Chronic lower extremity wound infection due to Kerstersia gyiorum in a patient with Buerger’s disease: a case report
Kerstersia gyiorum is an extremely rare pathogen of human infection. It can cause chronic infection in patients with underlying conditions. It can easily be misdiagnosed if proper diagnostic methods are not used.
A 47-year-old male patient with a history of Buerger’s Disease for 28 years presented to our hospital with an infected chronic wound on foot. The wound was debrided, and the specimen was sent to Microbiology laboratory. Gram staining of the specimen showed abundant polymorphonuclear leukocytes and gram-negative bacilli. Four types of colonies were isolated on blood agar. These were identified as Kerstersia gyiorum, Proteus vulgaris, Enterobacter cloacae, Morganella morganii by Maldi Biotyper (Bruker Daltonics, Germany). The identification of K. gyiorum was confirmed by 16S ribosomal RNA gene sequencing. The patient was successfully recovered with antimicrobial therapy, surgical debridement, and skin grafting.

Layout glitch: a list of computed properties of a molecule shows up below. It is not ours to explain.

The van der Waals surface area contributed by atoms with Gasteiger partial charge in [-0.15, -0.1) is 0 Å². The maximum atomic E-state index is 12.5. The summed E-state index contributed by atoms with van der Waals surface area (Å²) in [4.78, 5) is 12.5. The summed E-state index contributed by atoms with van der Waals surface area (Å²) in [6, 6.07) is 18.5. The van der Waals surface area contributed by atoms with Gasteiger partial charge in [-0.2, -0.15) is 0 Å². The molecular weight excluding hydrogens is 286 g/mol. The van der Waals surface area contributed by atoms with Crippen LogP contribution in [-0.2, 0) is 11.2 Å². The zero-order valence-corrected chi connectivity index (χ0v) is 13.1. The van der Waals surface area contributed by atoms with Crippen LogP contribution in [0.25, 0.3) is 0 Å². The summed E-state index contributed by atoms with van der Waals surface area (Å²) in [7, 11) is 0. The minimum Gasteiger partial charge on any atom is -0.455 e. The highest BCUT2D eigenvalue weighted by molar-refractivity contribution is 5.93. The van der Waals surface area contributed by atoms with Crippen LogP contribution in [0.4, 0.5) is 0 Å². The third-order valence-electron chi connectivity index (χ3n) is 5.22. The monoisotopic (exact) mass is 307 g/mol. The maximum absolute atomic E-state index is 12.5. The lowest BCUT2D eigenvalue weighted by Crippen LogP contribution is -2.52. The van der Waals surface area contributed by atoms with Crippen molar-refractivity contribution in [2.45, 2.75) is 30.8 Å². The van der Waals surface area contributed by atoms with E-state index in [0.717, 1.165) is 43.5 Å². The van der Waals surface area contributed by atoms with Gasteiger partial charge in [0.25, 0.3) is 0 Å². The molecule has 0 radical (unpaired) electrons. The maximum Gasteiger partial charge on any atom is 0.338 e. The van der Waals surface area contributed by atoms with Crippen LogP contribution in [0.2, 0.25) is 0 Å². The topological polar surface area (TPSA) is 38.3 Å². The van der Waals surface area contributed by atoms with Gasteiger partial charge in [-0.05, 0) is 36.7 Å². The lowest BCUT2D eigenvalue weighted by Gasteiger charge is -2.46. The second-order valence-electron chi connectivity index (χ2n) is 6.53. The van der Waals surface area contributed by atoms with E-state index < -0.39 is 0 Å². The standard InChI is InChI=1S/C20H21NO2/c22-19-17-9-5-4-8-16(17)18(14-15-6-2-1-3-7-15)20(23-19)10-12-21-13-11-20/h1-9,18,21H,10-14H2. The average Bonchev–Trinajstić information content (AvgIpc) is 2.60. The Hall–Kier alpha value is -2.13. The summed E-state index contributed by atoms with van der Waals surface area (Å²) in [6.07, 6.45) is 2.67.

This is the first case of wound infection due to K. gyiorum in a patient with Buerger’s Disease. We made a brief review of K. gyiorum cases up to date. Also, this case is presented to draw attention to the use of new and advanced methods like MALDI-TOF MS and 16S rRNA gene sequencing for identification of rarely isolated species from clinical specimens of patients with chronic infections and with chronic underlying conditions.
Publisher URL: https://link.springer.com/article/10.1186/s12879-017-2711-3
Keeping up-to-date with research can feel impossible, with papers being published faster than you'll ever be able to read them. That's where Researcher comes in: we're simplifying discovery and making important discussions happen. With over 19,000 sources, including peer-reviewed journals, preprints, blogs, universities, podcasts and Live events across 10 research areas, you'll never miss what's important to you. It's like social media, but better. Oh, and we should mention - it's free.
Researcher displays publicly available abstracts and doesn’t host any full article content. If the content is open access, we will direct clicks from the abstracts to the publisher website and display the PDF copy on our platform. Clicks to view the full text will be directed to the publisher website, where only users with subscriptions or access through their institution are able to view the full article.